Keith Richards is famously associated with many classic electric guitars.
His curiosity for the instrument and open-minded approach to tone has seen him play a wide variety of models over the years from popular designs like the Fender Telecaster and Gibson Les Paul Standard to some more leftfield axes like the Ampeg Dan Armstrong “Plexi” guitar.
Along the way, Richards has acquired some great custom-built guitars. And while some names like Zemaitis may sound familiar, others are decidedly more obscure.
Take the Doug Young-made solidbodies for example. Though these boutique beauties are less well known, Richards spoke very highly of them during an interview with Guitar Player back in the early ‘80s.
The following interview extract appeared in the April 1983 issue of Guitar Player that featured Richards on the cover holding his Doug Young custom-built double-cutaway solidbody.
How did you come about acquiring your new guitars?
“Friends of mine introduced me to Doug Young, who built them. After seeing some of his things, I knew he was capable of exceptionally fine work, so I more or less commissioned him to build me a guitar.
“He ended up making me two – the red one is a gift for my girlfriend, actually. Basically, that's the lowdown.”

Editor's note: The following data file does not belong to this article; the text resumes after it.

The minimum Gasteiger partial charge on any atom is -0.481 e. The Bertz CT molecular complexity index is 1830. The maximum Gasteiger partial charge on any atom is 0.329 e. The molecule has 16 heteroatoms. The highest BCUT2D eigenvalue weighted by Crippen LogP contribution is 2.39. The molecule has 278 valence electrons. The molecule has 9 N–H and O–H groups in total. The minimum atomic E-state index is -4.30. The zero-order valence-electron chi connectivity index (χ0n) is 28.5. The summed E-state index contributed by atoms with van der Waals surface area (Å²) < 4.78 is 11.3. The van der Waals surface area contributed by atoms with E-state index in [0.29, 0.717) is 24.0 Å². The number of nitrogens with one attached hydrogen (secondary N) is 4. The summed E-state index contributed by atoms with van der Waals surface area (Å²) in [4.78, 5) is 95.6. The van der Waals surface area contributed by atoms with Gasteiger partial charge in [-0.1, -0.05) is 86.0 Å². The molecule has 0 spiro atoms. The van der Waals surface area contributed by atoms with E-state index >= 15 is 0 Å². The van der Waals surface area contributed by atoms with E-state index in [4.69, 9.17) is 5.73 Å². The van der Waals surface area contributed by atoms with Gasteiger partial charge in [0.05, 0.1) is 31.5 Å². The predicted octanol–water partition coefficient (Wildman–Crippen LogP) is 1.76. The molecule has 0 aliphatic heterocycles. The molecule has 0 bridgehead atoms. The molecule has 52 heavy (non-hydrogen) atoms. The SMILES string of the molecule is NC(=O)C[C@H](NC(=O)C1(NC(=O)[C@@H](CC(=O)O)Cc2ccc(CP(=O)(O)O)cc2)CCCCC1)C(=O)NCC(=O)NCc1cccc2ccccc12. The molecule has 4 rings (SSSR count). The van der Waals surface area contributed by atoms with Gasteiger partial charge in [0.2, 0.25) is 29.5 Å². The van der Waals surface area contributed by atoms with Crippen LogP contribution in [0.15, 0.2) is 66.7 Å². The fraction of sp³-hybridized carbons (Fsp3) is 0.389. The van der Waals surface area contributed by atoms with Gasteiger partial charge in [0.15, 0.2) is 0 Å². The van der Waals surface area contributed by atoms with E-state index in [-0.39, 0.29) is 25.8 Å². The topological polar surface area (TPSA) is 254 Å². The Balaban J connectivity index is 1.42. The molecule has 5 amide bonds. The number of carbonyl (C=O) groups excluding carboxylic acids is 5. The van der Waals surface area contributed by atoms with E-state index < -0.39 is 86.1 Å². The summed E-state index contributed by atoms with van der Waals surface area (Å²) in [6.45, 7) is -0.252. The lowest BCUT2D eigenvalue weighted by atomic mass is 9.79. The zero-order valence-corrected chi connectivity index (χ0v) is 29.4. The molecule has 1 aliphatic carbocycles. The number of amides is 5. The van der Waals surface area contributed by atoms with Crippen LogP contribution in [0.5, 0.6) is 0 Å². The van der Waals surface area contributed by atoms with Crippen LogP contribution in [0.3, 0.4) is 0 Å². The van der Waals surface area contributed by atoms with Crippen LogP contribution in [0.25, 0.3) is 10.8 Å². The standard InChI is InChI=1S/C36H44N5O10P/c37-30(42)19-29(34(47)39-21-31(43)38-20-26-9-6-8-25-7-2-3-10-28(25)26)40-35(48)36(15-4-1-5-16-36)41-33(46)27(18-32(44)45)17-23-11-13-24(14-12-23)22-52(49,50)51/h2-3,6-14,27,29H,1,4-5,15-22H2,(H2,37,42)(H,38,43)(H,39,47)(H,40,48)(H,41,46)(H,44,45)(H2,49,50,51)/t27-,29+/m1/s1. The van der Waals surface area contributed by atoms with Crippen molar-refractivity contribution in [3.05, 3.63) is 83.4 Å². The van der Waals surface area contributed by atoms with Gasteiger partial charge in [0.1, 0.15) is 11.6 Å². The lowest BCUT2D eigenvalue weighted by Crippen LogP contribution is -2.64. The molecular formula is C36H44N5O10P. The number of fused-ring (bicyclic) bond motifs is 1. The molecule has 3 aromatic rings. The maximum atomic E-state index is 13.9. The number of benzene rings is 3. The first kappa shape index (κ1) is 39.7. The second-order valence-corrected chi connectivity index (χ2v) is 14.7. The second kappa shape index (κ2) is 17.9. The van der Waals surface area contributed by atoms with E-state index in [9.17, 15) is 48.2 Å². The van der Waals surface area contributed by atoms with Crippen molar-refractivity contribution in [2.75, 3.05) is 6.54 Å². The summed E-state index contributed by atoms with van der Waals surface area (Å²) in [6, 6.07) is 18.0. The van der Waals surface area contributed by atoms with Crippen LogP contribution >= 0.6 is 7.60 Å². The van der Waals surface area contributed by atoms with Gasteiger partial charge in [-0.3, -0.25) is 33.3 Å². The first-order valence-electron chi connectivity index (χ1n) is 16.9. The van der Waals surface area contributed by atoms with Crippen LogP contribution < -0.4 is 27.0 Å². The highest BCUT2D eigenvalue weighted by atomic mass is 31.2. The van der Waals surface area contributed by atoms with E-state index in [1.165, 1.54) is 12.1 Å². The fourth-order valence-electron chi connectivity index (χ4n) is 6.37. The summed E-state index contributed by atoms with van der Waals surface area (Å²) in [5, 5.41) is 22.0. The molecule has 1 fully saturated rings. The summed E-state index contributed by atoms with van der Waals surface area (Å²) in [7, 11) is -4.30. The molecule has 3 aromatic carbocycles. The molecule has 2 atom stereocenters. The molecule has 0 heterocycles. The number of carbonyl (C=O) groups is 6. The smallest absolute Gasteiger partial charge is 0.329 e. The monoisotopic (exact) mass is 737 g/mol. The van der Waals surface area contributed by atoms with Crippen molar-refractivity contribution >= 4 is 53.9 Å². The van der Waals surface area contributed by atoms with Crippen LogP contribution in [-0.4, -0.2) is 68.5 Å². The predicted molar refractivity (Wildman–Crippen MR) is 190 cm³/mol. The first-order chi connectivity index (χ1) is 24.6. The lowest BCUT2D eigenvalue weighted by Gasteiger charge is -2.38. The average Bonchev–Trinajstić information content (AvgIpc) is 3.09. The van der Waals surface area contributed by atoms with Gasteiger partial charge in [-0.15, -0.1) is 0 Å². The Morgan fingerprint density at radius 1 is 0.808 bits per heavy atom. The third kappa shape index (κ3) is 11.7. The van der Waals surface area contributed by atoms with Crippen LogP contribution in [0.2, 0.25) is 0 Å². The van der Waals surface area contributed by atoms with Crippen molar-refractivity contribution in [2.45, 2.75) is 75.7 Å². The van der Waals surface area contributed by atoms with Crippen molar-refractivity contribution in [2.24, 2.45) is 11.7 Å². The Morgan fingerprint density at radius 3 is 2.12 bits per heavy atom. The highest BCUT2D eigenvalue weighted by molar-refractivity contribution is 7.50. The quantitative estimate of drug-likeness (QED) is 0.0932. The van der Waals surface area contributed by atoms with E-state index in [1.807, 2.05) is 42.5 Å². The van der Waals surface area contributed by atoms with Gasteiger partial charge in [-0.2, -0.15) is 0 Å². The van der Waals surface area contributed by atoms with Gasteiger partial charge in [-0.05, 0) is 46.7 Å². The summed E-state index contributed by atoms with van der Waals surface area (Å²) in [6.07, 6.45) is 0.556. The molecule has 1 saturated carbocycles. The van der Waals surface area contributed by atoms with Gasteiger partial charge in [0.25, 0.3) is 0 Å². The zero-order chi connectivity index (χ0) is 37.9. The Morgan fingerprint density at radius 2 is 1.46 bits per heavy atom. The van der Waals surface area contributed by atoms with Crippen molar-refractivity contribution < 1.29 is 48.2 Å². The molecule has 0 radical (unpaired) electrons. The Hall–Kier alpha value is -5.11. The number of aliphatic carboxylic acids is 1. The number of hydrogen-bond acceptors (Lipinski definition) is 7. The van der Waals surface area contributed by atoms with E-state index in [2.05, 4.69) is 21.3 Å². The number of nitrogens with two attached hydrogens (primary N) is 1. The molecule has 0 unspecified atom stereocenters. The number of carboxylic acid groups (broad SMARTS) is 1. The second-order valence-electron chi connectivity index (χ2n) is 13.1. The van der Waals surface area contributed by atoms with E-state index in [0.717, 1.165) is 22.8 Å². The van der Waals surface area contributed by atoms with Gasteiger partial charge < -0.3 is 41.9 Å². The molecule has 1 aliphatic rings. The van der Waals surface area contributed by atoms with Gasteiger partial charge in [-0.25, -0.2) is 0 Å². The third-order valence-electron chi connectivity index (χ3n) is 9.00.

Did you specify exactly what you wanted?
“Not really. We didn't have to say very much about it. I was very impressed by the things I saw, and I wanted a similar guitar for myself.
“But it's also this patronage that players and builders can get involved with – Renaissance man, and all that, the old system of someone like me encouraging guys like Doug.
“His guitars are too good not to be given help.”
So you didn't request a certain wood for the fingerboard, a certain pickup design?
“Not too much, no. I said, ‘Make me a guitar.’ I figure that's the difference between working with an artist as opposed to just anyone.
“I mean, if you want a suit made, you don't want to have to tell the tailor how to do everything. You want to find someone who doesn't need all that, you see? It's more, ‘I want to see what you can build for me.’
“There are very few people like that. Most people, you have to sit on their ass and watch them: with Doug I just left him to it. I was in Paris for months, recording. I'd almost forgotten it was going on until I saw what he'd done.”
Have you had a chance to play them in the studio yet?
“Not in the studio, but I went out and banged on them a bit. I'll be back in the studio soon, and then we'll beat them into shape.” [laughs]
After playing hundreds of guitars, what quality in these instruments made you take notice?
“It's a recognition you develop. I think, and I'm sort of instinctive about these things – sit down and play it, feel it.
“I knew that Doug was thinking along the same lines as myself, but far ahead, because I'm not technical. Only after the event of building it when I've got it in my hands, can I know what's right.
“I can't say, ‘Well, it was the magnificent electronics,’ or ‘the wonderful bonding of the woods,’ and each specific thing.
“It was simply a fine instrument. Lovely wood!”
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